Crater Lake is formed from the caldera of Mount Mazama. Part of the Cascades volcanic chain, Mount Mazama sits between the Three Sisters volcanoes to the north and Mount Shasta to the south. The catastrophic eruption of Mount Mazama that occurred approximately 7,700 years ago destroyed the volcano while simultaneously forming the basin for Crater Lake. Eruptive activity continued in the region for perhaps a few hundred years after the major eruption. Evidence of this activity lingers in volcanic rocks, lava flows, and domes beneath the lake surface; the small cone of Wizard Island is the only visible portion of these younger rocks. Although considered a dormant volcano, Crater Lake is part of the United States Geological Survey Cascades Volcano Observatory seismic monitoring network.
According to the U.S. Geological Survey, Crater Lake is the deepest lake in the United States, with an average depth of 350 meters (1,148 feet). Water is lost only by evaporation and seepage, and is only replenished by rainwater and snowmelt from the surrounding crater walls. These processes help maintain minimal sediment input into the lake and exceptional water clarity. The dark blue color of the water shown in this image is typical of Crater Lake; light blue-green areas to the southeast of Wizard Island (along the southern crater rim) probably correspond to particulates—perhaps dust— either on or just below the water surface.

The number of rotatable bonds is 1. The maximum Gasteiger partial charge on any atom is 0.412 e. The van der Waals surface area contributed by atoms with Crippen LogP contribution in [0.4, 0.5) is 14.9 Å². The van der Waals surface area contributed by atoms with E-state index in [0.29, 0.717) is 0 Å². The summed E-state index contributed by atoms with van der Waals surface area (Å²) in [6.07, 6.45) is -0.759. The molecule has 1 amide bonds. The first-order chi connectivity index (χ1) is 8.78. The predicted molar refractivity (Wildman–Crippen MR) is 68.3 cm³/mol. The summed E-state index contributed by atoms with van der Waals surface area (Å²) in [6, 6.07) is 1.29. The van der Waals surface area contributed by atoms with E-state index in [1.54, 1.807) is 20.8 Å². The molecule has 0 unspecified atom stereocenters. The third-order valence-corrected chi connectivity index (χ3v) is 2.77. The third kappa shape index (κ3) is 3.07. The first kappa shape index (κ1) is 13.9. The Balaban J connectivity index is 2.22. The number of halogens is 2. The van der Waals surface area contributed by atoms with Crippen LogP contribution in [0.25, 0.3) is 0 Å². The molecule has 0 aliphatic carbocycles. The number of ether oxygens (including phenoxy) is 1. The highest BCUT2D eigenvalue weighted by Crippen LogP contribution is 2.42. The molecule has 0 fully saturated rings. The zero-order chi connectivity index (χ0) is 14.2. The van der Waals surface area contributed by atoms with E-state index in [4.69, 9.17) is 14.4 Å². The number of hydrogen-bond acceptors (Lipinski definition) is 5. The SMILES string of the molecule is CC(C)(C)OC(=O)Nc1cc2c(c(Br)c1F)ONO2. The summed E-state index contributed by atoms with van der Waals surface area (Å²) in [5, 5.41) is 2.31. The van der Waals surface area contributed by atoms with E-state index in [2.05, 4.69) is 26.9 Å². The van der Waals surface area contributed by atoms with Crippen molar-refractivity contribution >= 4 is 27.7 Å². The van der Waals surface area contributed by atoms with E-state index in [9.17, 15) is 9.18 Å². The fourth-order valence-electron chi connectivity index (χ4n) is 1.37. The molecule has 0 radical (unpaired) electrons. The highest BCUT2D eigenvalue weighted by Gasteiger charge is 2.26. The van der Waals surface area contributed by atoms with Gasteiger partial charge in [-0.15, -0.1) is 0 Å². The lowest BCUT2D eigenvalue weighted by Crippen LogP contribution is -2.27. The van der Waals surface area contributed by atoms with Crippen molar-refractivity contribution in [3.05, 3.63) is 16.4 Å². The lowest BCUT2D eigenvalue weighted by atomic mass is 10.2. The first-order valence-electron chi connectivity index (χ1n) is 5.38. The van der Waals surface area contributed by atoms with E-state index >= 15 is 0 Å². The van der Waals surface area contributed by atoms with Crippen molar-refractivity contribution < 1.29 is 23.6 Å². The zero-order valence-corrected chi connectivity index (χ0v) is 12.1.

A light dusting of snow fills the summit cone of Wizard Island. Some of the older lava flows in the area are associated with Mount Scott to the east-southeast of the lake. The Crater Lake ecosystem is of particular interest to ecologists because of its isolation from the regional landscape, and its overall pristine quality is important to recreational users of Crater Lake National Park. The United States National Park Service maintains programs to monitor changes—both natural and human—to Crater Lake.